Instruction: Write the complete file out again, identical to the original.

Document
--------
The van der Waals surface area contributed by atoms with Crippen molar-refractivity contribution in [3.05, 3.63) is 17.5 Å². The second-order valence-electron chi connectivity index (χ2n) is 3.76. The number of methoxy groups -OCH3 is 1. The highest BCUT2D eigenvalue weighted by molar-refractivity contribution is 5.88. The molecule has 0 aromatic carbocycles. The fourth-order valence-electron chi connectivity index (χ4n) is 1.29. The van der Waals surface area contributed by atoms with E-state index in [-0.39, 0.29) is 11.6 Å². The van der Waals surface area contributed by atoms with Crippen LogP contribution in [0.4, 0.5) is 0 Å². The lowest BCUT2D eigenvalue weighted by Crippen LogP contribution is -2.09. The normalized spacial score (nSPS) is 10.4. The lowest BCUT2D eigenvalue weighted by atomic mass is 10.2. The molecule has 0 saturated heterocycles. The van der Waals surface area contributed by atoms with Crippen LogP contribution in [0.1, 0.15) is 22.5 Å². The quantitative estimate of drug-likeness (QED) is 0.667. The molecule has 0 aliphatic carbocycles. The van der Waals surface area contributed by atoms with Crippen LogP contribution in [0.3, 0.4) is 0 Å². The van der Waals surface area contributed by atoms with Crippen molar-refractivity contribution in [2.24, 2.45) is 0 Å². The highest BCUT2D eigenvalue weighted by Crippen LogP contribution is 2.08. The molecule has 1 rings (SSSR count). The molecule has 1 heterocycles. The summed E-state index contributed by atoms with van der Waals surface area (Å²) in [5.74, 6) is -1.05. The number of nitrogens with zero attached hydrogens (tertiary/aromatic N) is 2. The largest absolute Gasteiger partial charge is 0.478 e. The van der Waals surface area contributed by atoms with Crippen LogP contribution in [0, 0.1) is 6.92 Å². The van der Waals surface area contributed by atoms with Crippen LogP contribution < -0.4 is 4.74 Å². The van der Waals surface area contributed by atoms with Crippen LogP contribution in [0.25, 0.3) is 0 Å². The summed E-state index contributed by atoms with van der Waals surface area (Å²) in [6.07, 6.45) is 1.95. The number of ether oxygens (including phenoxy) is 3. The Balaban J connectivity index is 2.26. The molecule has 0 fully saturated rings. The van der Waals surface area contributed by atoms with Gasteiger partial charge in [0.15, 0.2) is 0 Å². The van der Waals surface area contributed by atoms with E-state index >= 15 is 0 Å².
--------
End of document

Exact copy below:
The van der Waals surface area contributed by atoms with Crippen molar-refractivity contribution in [3.05, 3.63) is 17.5 Å². The second-order valence-electron chi connectivity index (χ2n) is 3.76. The number of methoxy groups -OCH3 is 1. The highest BCUT2D eigenvalue weighted by molar-refractivity contribution is 5.88. The molecule has 0 aromatic carbocycles. The fourth-order valence-electron chi connectivity index (χ4n) is 1.29. The van der Waals surface area contributed by atoms with E-state index in [-0.39, 0.29) is 11.6 Å². The van der Waals surface area contributed by atoms with Crippen LogP contribution in [0.4, 0.5) is 0 Å². The lowest BCUT2D eigenvalue weighted by Crippen LogP contribution is -2.09. The normalized spacial score (nSPS) is 10.4. The lowest BCUT2D eigenvalue weighted by atomic mass is 10.2. The molecule has 0 saturated heterocycles. The van der Waals surface area contributed by atoms with Crippen LogP contribution in [0.1, 0.15) is 22.5 Å². The quantitative estimate of drug-likeness (QED) is 0.667. The molecule has 0 aliphatic carbocycles. The van der Waals surface area contributed by atoms with Crippen LogP contribution in [0.3, 0.4) is 0 Å². The van der Waals surface area contributed by atoms with Crippen molar-refractivity contribution in [2.24, 2.45) is 0 Å². The highest BCUT2D eigenvalue weighted by Crippen LogP contribution is 2.08. The molecule has 1 rings (SSSR count). The molecule has 1 heterocycles. The summed E-state index contributed by atoms with van der Waals surface area (Å²) in [5.74, 6) is -1.05. The number of nitrogens with zero attached hydrogens (tertiary/aromatic N) is 2. The largest absolute Gasteiger partial charge is 0.478 e. The van der Waals surface area contributed by atoms with Crippen LogP contribution in [0, 0.1) is 6.92 Å². The van der Waals surface area contributed by atoms with Crippen LogP contribution < -0.4 is 4.74 Å². The van der Waals surface area contributed by atoms with Crippen LogP contribution in [0.25, 0.3) is 0 Å². The summed E-state index contributed by atoms with van der Waals surface area (Å²) in [6.07, 6.45) is 1.95. The number of ether oxygens (including phenoxy) is 3. The Balaban J connectivity index is 2.26. The molecule has 0 fully saturated rings. The van der Waals surface area contributed by atoms with Gasteiger partial charge in [0.15, 0.2) is 0 Å². The van der Waals surface area contributed by atoms with E-state index >= 15 is 0 Å².